Saturday, September 29, 2012

Protecting Ecosystems Proves Beneficial for the Society

We all know that ecosystems are extremely important to the general well-being and integrity of the human race as they provide people with whatever they need  to live: food, clean air and fresh water. Apart from that, ecosystems can also be considered as some fine sources of the outdoor recreation opportunities.
The PEER Research on EcoSystem Services initiative brings closer the idea of how various EU policies can contribute to the increase of the benefits provided by ecosystems and  supports the inclusion of the ecosystem services approach into the European policy measures which affect the use or the condition of natural resources.
The outcomes of this research initiative were presented in September in Brussles to the international board of experts, helping DG Environment of the European Commission to introduce the EU Biodiversity Strategy to 2020.
That plan includes, among others, giving the incentive to the Common Agricultural Policy and restoring wetlands, thereby improving water quality. Moreover, as bees and bumblebees are so important being the main pollinators, high resolution data of forests were used to map the ecosystems in which bees and bumblebees build nests and localize the flowers. The information of that kind is crucial to persuade farmers to protect these areas as they increase their agricultural output. The mapping and evaluating the possible ecosystem services are essential, yet not sufficient enough to obtain the ecosystem service targets of the EU Biodiversity Strategy.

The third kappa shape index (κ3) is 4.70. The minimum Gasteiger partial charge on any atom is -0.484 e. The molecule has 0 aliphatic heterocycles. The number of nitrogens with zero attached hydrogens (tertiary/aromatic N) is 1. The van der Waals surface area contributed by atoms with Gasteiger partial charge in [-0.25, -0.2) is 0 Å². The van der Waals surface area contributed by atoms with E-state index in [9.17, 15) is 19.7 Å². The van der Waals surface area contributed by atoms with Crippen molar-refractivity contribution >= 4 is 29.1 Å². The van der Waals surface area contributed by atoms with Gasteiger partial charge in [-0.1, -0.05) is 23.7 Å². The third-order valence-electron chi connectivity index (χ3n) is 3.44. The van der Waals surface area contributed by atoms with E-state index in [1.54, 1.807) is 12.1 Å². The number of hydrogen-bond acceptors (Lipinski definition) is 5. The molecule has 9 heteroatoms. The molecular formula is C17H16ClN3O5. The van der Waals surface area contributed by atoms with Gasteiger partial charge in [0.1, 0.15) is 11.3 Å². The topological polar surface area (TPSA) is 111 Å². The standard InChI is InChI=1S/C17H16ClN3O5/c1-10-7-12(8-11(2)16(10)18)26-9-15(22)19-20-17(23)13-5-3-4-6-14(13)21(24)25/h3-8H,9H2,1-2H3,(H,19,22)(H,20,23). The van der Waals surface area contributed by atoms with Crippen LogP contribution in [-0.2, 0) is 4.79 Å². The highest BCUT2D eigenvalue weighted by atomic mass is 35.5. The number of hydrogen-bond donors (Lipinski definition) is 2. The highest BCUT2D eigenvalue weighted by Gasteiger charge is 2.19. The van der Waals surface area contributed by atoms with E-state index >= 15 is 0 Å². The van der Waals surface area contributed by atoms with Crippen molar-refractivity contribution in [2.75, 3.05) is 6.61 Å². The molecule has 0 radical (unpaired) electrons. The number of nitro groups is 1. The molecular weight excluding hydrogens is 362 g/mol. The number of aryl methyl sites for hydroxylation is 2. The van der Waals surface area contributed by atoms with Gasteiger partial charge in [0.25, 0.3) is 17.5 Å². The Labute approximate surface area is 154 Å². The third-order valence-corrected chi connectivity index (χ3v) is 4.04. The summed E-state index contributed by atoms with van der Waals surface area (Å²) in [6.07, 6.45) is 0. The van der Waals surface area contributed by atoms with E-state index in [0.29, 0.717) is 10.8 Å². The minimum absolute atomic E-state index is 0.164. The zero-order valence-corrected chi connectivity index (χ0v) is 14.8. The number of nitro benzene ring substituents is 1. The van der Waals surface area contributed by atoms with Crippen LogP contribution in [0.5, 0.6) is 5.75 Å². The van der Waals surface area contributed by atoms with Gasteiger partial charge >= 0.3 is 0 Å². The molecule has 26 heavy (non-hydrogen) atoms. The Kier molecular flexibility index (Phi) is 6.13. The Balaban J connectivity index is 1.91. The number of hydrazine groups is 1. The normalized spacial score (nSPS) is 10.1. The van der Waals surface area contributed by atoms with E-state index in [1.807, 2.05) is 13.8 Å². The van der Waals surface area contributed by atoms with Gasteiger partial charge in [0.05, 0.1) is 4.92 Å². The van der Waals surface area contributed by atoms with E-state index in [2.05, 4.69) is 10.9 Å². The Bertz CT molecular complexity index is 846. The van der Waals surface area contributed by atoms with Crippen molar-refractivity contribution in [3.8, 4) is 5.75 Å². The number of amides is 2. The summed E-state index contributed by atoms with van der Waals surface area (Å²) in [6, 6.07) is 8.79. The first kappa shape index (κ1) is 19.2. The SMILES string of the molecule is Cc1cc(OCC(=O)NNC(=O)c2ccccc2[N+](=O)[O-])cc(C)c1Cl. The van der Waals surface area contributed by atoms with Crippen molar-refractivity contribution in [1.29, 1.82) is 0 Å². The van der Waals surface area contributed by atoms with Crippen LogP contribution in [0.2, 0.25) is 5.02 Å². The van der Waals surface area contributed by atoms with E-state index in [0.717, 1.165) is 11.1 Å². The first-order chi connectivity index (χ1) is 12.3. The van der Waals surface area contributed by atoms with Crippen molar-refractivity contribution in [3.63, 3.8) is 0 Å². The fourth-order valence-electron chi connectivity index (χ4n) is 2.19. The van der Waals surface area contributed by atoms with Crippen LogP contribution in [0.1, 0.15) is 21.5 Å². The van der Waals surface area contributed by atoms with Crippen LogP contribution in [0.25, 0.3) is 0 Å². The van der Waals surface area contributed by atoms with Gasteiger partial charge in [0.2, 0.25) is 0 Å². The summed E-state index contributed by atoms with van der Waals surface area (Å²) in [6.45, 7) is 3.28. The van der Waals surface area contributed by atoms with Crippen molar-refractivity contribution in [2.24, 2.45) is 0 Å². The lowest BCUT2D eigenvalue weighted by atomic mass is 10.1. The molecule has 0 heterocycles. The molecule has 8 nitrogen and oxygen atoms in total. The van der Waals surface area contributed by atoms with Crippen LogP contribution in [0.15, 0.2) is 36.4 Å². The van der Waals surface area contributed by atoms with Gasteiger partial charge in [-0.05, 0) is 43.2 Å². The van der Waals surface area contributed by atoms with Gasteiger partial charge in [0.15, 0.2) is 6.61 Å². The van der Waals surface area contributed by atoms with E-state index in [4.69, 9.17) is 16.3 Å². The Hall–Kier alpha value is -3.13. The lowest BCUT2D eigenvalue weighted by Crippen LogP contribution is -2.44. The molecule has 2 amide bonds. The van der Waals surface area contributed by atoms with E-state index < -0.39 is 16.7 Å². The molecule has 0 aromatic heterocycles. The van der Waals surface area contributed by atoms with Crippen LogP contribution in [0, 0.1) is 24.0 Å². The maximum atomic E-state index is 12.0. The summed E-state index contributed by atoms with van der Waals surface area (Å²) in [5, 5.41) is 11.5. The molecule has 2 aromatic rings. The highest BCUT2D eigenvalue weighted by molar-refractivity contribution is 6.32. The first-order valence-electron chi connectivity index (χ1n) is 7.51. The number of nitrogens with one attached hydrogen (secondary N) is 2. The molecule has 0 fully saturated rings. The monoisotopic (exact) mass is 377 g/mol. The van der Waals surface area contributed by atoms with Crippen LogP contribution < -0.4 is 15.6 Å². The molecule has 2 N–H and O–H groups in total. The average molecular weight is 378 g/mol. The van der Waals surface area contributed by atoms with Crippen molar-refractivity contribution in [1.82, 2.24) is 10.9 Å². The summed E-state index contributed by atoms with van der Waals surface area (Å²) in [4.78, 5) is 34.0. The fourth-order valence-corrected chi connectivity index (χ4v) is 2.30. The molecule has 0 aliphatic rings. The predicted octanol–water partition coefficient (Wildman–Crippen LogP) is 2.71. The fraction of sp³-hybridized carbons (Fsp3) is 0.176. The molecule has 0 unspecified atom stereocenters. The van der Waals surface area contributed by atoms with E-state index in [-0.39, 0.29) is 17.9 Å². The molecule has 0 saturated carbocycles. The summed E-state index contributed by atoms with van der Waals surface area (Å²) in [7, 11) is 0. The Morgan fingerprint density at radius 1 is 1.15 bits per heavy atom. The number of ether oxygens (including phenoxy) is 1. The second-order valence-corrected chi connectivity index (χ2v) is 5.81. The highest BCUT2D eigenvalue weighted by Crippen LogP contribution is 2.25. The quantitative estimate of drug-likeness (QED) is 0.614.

The rational and cost-efficient management of ecosystems should be also focused on those EU policies which influence ecosystems (both, directly and indirectly) i.e. the policies created to cause social and economic changes  (referring to agriculture, international trade, nature conservation and land use).

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